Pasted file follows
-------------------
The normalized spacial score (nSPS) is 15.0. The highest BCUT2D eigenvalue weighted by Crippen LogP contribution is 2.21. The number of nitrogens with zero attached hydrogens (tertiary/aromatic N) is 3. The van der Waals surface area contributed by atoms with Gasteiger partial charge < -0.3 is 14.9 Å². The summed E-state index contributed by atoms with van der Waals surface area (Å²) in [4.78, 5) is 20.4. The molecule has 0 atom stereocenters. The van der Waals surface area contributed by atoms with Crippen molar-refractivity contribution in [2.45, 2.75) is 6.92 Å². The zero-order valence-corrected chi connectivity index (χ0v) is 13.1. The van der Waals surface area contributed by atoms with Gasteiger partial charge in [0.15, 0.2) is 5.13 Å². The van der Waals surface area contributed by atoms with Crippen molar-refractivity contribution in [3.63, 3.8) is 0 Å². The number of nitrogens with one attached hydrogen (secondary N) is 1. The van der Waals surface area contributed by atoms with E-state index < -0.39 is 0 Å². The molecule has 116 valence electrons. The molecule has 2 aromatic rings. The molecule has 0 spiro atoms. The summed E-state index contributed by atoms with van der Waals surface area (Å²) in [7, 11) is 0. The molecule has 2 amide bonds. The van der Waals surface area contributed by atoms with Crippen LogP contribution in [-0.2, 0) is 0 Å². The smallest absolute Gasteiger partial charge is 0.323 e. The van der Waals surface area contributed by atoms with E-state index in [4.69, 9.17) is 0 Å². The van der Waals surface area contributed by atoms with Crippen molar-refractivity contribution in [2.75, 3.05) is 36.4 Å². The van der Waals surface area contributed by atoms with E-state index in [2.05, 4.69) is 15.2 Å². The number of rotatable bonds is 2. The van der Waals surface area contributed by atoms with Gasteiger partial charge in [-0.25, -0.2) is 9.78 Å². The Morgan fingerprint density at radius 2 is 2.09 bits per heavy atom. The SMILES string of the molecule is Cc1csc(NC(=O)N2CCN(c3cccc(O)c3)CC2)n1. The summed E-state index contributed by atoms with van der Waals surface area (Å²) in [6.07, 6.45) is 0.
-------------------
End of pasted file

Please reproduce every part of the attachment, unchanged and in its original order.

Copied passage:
The normalized spacial score (nSPS) is 15.0. The highest BCUT2D eigenvalue weighted by Crippen LogP contribution is 2.21. The number of nitrogens with zero attached hydrogens (tertiary/aromatic N) is 3. The van der Waals surface area contributed by atoms with Gasteiger partial charge < -0.3 is 14.9 Å². The summed E-state index contributed by atoms with van der Waals surface area (Å²) in [4.78, 5) is 20.4. The molecule has 0 atom stereocenters. The van der Waals surface area contributed by atoms with Crippen molar-refractivity contribution in [2.45, 2.75) is 6.92 Å². The zero-order valence-corrected chi connectivity index (χ0v) is 13.1. The van der Waals surface area contributed by atoms with Gasteiger partial charge in [0.15, 0.2) is 5.13 Å². The van der Waals surface area contributed by atoms with Crippen molar-refractivity contribution in [3.63, 3.8) is 0 Å². The number of nitrogens with one attached hydrogen (secondary N) is 1. The van der Waals surface area contributed by atoms with E-state index < -0.39 is 0 Å². The molecule has 116 valence electrons. The molecule has 2 aromatic rings. The molecule has 0 spiro atoms. The summed E-state index contributed by atoms with van der Waals surface area (Å²) in [7, 11) is 0. The molecule has 2 amide bonds. The van der Waals surface area contributed by atoms with Crippen LogP contribution in [-0.2, 0) is 0 Å². The smallest absolute Gasteiger partial charge is 0.323 e. The van der Waals surface area contributed by atoms with E-state index in [4.69, 9.17) is 0 Å². The van der Waals surface area contributed by atoms with Crippen molar-refractivity contribution in [2.75, 3.05) is 36.4 Å². The van der Waals surface area contributed by atoms with E-state index in [2.05, 4.69) is 15.2 Å². The number of rotatable bonds is 2. The van der Waals surface area contributed by atoms with Gasteiger partial charge in [-0.25, -0.2) is 9.78 Å². The Morgan fingerprint density at radius 2 is 2.09 bits per heavy atom. The SMILES string of the molecule is Cc1csc(NC(=O)N2CCN(c3cccc(O)c3)CC2)n1. The summed E-state index contributed by atoms with van der Waals surface area (Å²) in [6.07, 6.45) is 0.